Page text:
|Number of Occupants||90|
|Owner||Natural Resources Defense Council|
|Owner Representative||Natural Resources Defense Council|
|Project Manager||Natural Resources Defense Council|
|Contractor||GCI General Contractors|
|Mechanical||Integral Group Inc.|
|Structural||Simpson, Gumpertz & Heger|
|Specialty Consultants and Roles||Closed Loop Advisors - LBC Consultant, GCI General Contractors - LBC Consultant, stōk - LEED Consultant|
01. Limits to Growth Imperative
The Natural Resources Defense Council has a long history in the Bay Area of California. A New York based not-for-profit, NRDC became bi-coastal in 1972, just 2 years after its founding.
Almost four decades later, NRDC’s northern California office is located in the financial district of San Francisco in the Hunter-Dulin building. Completed in 1927, the building stood as the fourth highest building in the city at the time. The famous Schultze and Weaver, known for the design of New York’s Grand Central Terminal and many major hotels of the 1920s, were hired to design the prestigious office building. Complete with Romanesque and French Chateau ornamentation, such as the 38-foot high mansard roof sporting both dormers and gables, the iconic building was first known as the west coast headquarters of the National Broadcasting Company between 1927 and 1942. It also housed the fictional offices of Sam Spade, the private detective and protagonist of Dashiell Hammett’s 1930 novel, The Maltese Falcon.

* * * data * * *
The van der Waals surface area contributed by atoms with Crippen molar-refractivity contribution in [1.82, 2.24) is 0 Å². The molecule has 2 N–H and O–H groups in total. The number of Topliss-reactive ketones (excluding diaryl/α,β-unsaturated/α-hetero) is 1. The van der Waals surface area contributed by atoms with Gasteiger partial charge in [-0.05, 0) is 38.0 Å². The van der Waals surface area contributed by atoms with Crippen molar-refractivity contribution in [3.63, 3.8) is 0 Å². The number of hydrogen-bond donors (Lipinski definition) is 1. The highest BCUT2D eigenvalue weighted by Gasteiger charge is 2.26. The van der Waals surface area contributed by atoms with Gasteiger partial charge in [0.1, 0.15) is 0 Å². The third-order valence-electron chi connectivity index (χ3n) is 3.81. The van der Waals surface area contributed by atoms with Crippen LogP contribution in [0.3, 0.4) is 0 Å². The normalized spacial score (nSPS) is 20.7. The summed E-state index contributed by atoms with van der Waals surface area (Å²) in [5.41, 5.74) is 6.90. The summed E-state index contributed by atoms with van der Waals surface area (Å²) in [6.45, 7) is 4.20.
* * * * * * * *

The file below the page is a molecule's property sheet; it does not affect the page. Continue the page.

As a registered historic building, the Hunter-Dulin is symbolic of reuse, subject to the frequent reimagining of space by a wide range of tenants. Recognizing the value in the space NRDC occupied since 2004, the concept of reuse was embraced eleven years later in retrofitting the office on the 20th and 21st floors. Therefore, the project falls under the previously developed category for site condition.
NRDC holds a 10-year lease with extension options with the Hunter-Dulin Building and plans to remain in the currently occupied space for a minimum of that time period. The office was designed with growth, and the ability to densify and share space in mind.